The creation of the Clinical Translational Science Awards for academic health sciences campuses in 2006 was implicitly accompanied by a call for a new paradigm of faculty development and mentoring to train the next generation of researchers and leaders in this new approach to research. Effective mentoring is critical to help early career investigators become successful, independent researchers, and a new approach to mentoring is vital to recruit, advance, and retain fellows and junior faculty engaged in clinical and translational research. However, in addition to the many rewards of mentoring, there are numerous substantive barriers to effective mentoring. These barriers include a lack of training in how to be a mentor, lack of time and structural and financial support for mentoring, and competing personal, administrative and clinical demands.
The authors describe an innovative program, the University of California, San Francisco (UCSF) Mentor Development Program (MDP), established in 2006 and designed to train mid-career academic health sciences researchers to be more effective as clinical and translational research mentors. Using a framework for presenting innovations in academic research, they present the rationale, design, implementation, and mechanisms being used to evaluate and sustain the MDP. Specific details of the objectives and content of the MDP sessions are provided as well as evaluation criteria and a link to specific curriculum materials.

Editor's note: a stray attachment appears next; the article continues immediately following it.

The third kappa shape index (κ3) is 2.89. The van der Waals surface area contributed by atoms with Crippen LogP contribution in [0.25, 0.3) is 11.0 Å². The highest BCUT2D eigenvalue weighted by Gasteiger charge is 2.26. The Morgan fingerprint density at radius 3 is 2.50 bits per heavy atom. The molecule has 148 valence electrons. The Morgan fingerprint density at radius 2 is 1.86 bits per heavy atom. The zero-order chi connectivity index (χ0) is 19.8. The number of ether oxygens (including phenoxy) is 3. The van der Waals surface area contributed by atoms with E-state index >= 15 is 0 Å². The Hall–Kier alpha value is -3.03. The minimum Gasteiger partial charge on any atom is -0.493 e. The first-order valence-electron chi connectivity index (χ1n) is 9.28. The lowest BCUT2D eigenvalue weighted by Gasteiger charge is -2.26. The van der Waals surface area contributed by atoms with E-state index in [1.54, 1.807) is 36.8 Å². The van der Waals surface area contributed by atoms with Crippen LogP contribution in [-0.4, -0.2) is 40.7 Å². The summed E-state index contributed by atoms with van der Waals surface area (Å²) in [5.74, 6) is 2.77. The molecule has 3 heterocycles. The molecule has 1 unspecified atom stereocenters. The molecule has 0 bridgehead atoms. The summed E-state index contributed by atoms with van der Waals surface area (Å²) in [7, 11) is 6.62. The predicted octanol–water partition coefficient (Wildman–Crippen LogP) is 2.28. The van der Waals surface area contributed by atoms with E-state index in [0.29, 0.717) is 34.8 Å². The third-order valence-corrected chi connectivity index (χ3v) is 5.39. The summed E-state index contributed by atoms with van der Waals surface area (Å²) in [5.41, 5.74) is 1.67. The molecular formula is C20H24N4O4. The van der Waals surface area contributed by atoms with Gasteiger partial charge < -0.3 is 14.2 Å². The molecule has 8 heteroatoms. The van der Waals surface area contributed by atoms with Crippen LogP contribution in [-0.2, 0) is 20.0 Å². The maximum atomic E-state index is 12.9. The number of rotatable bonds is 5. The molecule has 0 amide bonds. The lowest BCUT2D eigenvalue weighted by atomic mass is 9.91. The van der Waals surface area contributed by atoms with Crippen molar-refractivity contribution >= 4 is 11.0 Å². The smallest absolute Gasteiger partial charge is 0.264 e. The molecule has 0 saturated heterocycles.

The University of California, San Francisco (UCSF) Clinical Translational Science Institute (CTSI), created in 2006 as a result of the Clinical Translational Science Awards given by the National Institutes of Health, was charged with the creation of a new mentor training program for clinical translational research (CTR) faculty members. Using a framework for presenting innovations in academic research,10 we present the rationale, design, implementation, and mechanisms to evaluate and sustain the resulting program, the UCSF Mentor Development Program (MDP).